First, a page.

For many years the city had had actual knowledge, through its lifeguards, that patrons of the beach were using this rock as a diving platform, and indeed knew of two specific occasions when someone had been injured in so doing. Nevertheless the city neither put up warning signs nor stationed a permanent lifeguard at that location, but relied only on occasional admonitions by roving lifeguards who visited the area a few times a day.
David brought suit against the city under the provisions of our former Public Liability Act.10 Judgment for David was entered on a jury verdict, but the court granted a new trial and both sides appealed. In upholding the denial of the city's motions for directed verdict and for judgment notwithstanding the verdict, we held that it was proper to submit to the jury the following issues: whether the rock and its surrounding area constituted a ‘dangerous condition’ which the city had ‘failed to remedy,’ within the meaning of former Government Code section 53051; and if so, whether David was nevertheless guilty of contributory negligence.
The second case is Skaggs v. Junis (1960), 27 Ill.App.2d 251, 169 N.E.2d 684, in which the defendant, a farmer, built an earthen dam across a ravine to make a pond for watering his cattle. After the pond filled, the defendant built a cabin nearby and kept a boat, inner tubes, and a picnic table in the adjacent wooded area. The tract was at least partially visible from the public highway. Groups of adults and children began to use the pond for swimming and diving, most of them with the defendant's express permission. On a number of occasions Willard, a youth of 16, accompanied certain of his friends who had express permission to use the premises, and the defendant saw them swimming and diving in the pond. Once, the defendant gave Willard and one of his friends a boat ride on the pond. At no time did the defendant tell Willard or anyone else that the pond contained submerged tree stumps, nor were any signs posted warning of the presence of such stumps.
On the day of the accident, a Sunday, the defendant granted permission to the local fire department to use the pond for firefighting demonstrations and contests to which the general public was invited. Willard and his friends arrived and began swimming and diving in the pond. Defendant observed this activity. In the course of one of his dives Willard struck a submerged and invisible tree stump some 13 feet from shore, covered by only one and a half feet of water. He was seriously injured, and filed an action for damages.
During presentation of the defendant's evidence the court directed a verdict for the defendant on Count II, which charged general negligence on an attractive nuisance theory; the jury returned a verdict for the defendant on Count I, which charged wilful and wanton misconduct. The Illinois intermediate appellate court reversed, holding as to Count II that the questions ‘whether the pond and premises were sufficiently attractive to entice the plaintiff to entering (sic) them, whether the condition of the pond and premises were such as to create an unreasonable danger to children frequenting them, whether the defendant should reasonably have foreseen harm to children from the condition of his pond and premises, and whether the plaintiff was guilty of contributory negligence, were questions for the jury under the circumstances shown in the record.’ (Id. at p. 689 of 169 N.E.2d.)11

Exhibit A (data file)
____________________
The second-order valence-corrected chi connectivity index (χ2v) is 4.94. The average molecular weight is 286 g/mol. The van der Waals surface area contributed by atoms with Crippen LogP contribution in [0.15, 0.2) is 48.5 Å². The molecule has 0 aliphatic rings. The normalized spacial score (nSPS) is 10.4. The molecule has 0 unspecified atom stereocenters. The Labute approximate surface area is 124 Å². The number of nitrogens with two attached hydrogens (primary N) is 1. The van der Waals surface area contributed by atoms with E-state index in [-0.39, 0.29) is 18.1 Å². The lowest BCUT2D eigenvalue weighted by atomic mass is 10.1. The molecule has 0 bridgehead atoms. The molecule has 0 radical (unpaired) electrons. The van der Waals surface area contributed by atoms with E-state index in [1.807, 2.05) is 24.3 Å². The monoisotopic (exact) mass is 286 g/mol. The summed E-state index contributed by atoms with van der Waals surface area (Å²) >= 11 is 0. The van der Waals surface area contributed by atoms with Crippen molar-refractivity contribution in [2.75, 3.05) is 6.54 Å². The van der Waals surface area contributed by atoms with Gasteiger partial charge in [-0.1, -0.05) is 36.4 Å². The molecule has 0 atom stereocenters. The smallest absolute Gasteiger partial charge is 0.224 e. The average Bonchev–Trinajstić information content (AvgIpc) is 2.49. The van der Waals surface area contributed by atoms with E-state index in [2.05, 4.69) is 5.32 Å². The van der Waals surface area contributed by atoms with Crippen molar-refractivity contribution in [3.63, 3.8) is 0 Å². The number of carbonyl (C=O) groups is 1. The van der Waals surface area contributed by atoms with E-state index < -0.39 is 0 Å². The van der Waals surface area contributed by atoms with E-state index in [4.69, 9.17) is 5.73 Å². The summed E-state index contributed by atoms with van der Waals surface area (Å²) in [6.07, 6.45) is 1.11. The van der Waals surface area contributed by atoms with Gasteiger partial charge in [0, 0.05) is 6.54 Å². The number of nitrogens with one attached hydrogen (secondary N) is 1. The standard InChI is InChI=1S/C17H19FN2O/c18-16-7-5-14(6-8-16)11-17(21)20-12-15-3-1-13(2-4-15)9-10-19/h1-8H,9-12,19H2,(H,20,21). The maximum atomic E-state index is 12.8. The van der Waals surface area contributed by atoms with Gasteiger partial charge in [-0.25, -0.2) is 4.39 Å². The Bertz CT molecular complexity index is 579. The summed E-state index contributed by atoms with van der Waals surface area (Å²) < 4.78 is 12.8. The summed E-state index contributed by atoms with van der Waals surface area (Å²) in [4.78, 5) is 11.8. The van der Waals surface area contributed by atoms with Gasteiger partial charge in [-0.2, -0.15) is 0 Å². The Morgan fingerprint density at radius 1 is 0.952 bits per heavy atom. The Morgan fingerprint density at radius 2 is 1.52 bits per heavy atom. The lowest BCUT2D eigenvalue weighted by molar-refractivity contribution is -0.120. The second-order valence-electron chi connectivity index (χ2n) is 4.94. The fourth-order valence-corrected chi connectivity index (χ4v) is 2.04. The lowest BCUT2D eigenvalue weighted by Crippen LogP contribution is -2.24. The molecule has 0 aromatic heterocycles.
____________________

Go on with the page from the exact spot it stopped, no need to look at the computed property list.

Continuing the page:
As we stressed in Garcia v. Soogian (1959) supra, 52 Cal.2d 107, 110, 338 P.2d 433, each case of this nature ‘must be judged on its own facts.’ Upon analysis it will be seen that significant distinctions separate the case before us from both Hawk and Skaggs. In each of the latter, the plaintiff entered the premises on the clearly implied invitation of the landowner; each plaintiff used the premises for the purpose for which they were held open to the public; and each plaintiff was totally ignorant of the risk involved. On such evidence the jury in each case could have found the defendant landowner to be under an affirmative duty to exercise ordinary care to keep the premises reasonably safe for the plaintiff and to discover any hidden dangers thereon. In the case at hand, by contrast, none of these elements was present. Here, plaintiff was a trespasser or, at most, a gratuitous licensee implied by sufferance; he did not use the premises for the purpose for which they were constructed and maintained; and he had actual knowledge of the circumstances and appreciated the risk presented. As stated, on this evidence no special duty towards plaintiff could have arisen by virtue of defendant's ownership of the property, and hence no issue remained for the jury.12
Nor is there any relevance in the holding of both Hawk and Skaggs that in the circumstances there shown the question of the plaintiff's contributory negligence was for the jury. No such issue is in this case. The question of the plaintiff's contributory negligence is a matter of defense, to be litigated, if at all, only after the plaintiff has proved the elements of his case, including the defendant's duty and breach thereof. But in actions founded on section 339 of the Restatement it is part of the Plaintiff's case to prove that ‘because of his youth’ he did not ‘discover the condition or realize the risk involved.’ No duty on the defendant's part even arises until the plaintiff has established this crucial element of his cause of action.